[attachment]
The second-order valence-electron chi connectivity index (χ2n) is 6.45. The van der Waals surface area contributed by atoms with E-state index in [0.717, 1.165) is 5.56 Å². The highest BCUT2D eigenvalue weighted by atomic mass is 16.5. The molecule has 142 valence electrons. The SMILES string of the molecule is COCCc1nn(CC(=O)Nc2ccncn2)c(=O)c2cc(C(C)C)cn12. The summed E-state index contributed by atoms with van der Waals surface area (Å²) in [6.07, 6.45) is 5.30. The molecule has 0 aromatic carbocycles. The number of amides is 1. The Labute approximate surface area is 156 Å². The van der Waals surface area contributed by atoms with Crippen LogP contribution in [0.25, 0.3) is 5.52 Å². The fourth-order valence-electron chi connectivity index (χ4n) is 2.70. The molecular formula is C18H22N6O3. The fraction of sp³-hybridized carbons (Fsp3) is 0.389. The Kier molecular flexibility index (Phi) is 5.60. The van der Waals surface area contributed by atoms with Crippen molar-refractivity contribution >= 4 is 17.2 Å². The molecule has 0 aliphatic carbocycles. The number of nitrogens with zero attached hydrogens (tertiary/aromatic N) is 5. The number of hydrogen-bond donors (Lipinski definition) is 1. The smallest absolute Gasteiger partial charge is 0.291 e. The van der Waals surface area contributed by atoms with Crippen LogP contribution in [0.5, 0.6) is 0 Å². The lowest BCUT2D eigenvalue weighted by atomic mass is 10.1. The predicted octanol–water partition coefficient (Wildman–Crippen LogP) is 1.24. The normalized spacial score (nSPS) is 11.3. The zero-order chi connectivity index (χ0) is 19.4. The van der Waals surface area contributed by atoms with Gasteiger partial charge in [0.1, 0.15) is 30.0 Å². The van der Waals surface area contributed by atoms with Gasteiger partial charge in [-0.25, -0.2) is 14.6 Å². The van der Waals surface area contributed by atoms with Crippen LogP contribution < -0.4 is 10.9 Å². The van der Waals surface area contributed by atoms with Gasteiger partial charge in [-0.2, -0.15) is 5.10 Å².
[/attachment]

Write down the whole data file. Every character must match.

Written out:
The second-order valence-electron chi connectivity index (χ2n) is 6.45. The van der Waals surface area contributed by atoms with E-state index in [0.717, 1.165) is 5.56 Å². The highest BCUT2D eigenvalue weighted by atomic mass is 16.5. The molecule has 142 valence electrons. The SMILES string of the molecule is COCCc1nn(CC(=O)Nc2ccncn2)c(=O)c2cc(C(C)C)cn12. The summed E-state index contributed by atoms with van der Waals surface area (Å²) in [6.07, 6.45) is 5.30. The molecule has 0 aromatic carbocycles. The number of amides is 1. The Labute approximate surface area is 156 Å². The van der Waals surface area contributed by atoms with Crippen LogP contribution in [0.25, 0.3) is 5.52 Å². The fourth-order valence-electron chi connectivity index (χ4n) is 2.70. The molecular formula is C18H22N6O3. The fraction of sp³-hybridized carbons (Fsp3) is 0.389. The Kier molecular flexibility index (Phi) is 5.60. The van der Waals surface area contributed by atoms with Crippen molar-refractivity contribution >= 4 is 17.2 Å². The molecule has 0 aliphatic carbocycles. The number of nitrogens with zero attached hydrogens (tertiary/aromatic N) is 5. The number of hydrogen-bond donors (Lipinski definition) is 1. The smallest absolute Gasteiger partial charge is 0.291 e. The van der Waals surface area contributed by atoms with Crippen LogP contribution in [0.5, 0.6) is 0 Å². The lowest BCUT2D eigenvalue weighted by atomic mass is 10.1. The predicted octanol–water partition coefficient (Wildman–Crippen LogP) is 1.24. The normalized spacial score (nSPS) is 11.3. The zero-order chi connectivity index (χ0) is 19.4. The van der Waals surface area contributed by atoms with Gasteiger partial charge in [0.1, 0.15) is 30.0 Å². The van der Waals surface area contributed by atoms with Gasteiger partial charge in [-0.25, -0.2) is 14.6 Å². The van der Waals surface area contributed by atoms with Crippen LogP contribution < -0.4 is 10.9 Å². The van der Waals surface area contributed by atoms with Gasteiger partial charge in [-0.2, -0.15) is 5.10 Å².